What's the ideal scenario for the future of Oakland sports?

The Raiders get a new stadium at the present location. It works for football, the nature of football, the relatively small number of games, the fanbase is spread out, and the enjoyment people get out of parties and tailgating is great. It strikes me that a football stadium in the middle of a huge parking lot with freeway access (is ideal).

If I had my druthers, the baseball stadium would be downtown. As a lifelong baseball fan, I've made it a point to go to cities around the country with downtown parks, like Houston and Denver. I love the environment. I was really disappointed when (then-Oakland mayor) Jerry Brown and (then-City Manager Robert Bobb) had that dispute (in the early 2000s) about being able to put a baseball park where the Forest City development is now (near Telegraph Ave. and 19th St.).

OK — What downtown location(s) do you have in mind?

I can imagine Howard Terminal. I know there are lots of environmental and regulatory issues, especially because of the BART tracks (the BART alignment near Howard Terminal is difficult to work with from an expansion standpoint).  Maybe slightly west of where Forrest city is, she did toward downtown. One of the things I'd be thrilled to do as mayor is make sure all the zoning, regulatory and, if necessary, eminent domain issues go smoothly (were we to build a new downtown ballpark).

That said, I don't think the city is in a position to dictate to owners what sites to build at.

Could you also foresee infrastructure help coming from the City of Oakland, if needed?

Yes, I could. A BART station (at Howard Terminal) is justified in terms of public investment. It would give easier access to Jack London Square and facilitate the development of residential housing in the area. I would also anticipate buy-in from BART and Alameda County.

In terms of the environmental cost, I would want to study it and not make a commitment right now. I want to look at the scope of who benefits. If the only beneficiaries would be a private ownership group for the team, that would be harder to justify.

What can you say about the potential for having to choose between the A's and the Raiders as the professional sports franchise to keep in Oakland?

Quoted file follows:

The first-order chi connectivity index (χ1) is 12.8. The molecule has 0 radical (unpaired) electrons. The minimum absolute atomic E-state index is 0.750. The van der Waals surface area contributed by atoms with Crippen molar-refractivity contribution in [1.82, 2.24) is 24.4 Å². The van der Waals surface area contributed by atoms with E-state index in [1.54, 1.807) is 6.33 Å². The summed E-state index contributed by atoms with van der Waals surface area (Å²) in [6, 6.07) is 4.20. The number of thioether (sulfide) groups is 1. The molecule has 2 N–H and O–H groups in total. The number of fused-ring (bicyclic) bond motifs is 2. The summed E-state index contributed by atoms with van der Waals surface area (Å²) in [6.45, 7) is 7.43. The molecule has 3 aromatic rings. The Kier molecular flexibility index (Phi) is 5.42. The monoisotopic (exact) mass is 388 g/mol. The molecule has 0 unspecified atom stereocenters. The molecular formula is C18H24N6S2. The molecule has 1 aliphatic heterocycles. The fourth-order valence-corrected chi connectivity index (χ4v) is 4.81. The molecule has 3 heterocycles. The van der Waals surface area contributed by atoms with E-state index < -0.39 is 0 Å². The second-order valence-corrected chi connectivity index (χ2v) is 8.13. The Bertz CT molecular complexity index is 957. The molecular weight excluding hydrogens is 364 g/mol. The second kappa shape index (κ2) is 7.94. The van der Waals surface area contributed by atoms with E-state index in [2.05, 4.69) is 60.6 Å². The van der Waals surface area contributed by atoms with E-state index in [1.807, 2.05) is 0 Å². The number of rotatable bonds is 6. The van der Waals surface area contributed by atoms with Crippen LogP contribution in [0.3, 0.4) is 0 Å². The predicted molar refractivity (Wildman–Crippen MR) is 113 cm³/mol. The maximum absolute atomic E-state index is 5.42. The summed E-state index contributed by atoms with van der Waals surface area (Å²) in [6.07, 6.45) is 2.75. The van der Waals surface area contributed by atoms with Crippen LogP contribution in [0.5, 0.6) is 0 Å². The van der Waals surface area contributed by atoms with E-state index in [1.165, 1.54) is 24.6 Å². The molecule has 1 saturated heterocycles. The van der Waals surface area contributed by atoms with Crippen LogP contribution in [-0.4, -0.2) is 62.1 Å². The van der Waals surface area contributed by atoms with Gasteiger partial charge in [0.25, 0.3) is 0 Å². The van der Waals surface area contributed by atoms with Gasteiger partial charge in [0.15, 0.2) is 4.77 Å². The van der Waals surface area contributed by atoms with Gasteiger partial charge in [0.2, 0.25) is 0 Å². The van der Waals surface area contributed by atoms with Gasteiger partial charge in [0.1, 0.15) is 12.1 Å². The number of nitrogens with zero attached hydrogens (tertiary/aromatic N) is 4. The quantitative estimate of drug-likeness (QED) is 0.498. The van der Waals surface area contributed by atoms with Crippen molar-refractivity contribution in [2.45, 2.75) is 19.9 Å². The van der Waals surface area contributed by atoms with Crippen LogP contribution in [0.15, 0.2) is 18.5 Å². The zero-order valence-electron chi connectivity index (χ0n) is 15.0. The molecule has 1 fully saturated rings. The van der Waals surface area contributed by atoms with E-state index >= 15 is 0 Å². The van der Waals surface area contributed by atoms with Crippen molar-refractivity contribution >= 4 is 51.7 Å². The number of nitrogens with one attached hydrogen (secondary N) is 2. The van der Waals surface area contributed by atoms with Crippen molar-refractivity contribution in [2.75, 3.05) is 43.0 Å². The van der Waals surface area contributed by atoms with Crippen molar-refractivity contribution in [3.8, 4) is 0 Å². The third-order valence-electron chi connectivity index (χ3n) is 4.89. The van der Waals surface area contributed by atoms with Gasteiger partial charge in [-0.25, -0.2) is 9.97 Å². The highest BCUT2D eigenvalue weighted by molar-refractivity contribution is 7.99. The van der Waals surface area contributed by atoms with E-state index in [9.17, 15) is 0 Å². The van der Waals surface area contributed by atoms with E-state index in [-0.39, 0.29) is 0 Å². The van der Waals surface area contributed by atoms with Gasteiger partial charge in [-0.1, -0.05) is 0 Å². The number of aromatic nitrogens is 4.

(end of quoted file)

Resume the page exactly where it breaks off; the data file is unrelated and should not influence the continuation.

You would have to say that the A's are more important than the Raiders. That's kind of a cold assessment, but it's based on the fact that at the very minimum, you have 81 home games. What's the ability to impact the local economy with 81 games plus exhibition plus postseason? That's substantially more than you can do with the football stadium where you have eight regular-season games, and one or two exhibitions.

If a choice had to be made, the A's would get first preference. I'd like to figure out a way that would avoid having to make that choice. I'd like to think we're a long way from having to make that choice…There's lots of land at the Coliseum area, especially when you factor in the conversation about property along 880, west of the freeway and across from the current Coliseum site.

Again, it seems like having two teams should be in everyone's interest. Even though the baseball season has more dates in it, it doesn't last all year. It would be great to also have football there lasting at least through December. As Mayor, I'd be seriously involved in the efforts to keep both teams.

Closing thoughts?

I think sports teams are an important part of the urban landscape. It's certainly valuable to a city like Oakland to be the home of the A's and Raiders and previously the Warriors. I think there's a lot of credibility that goes with that, and there's both actual and potential economic value. I'm confident as an individual and leader in this community (that we can) try to keep as many of the teams as possible, and do what can be done given budget constraints.

Thanks, Dan, for speaking with AN!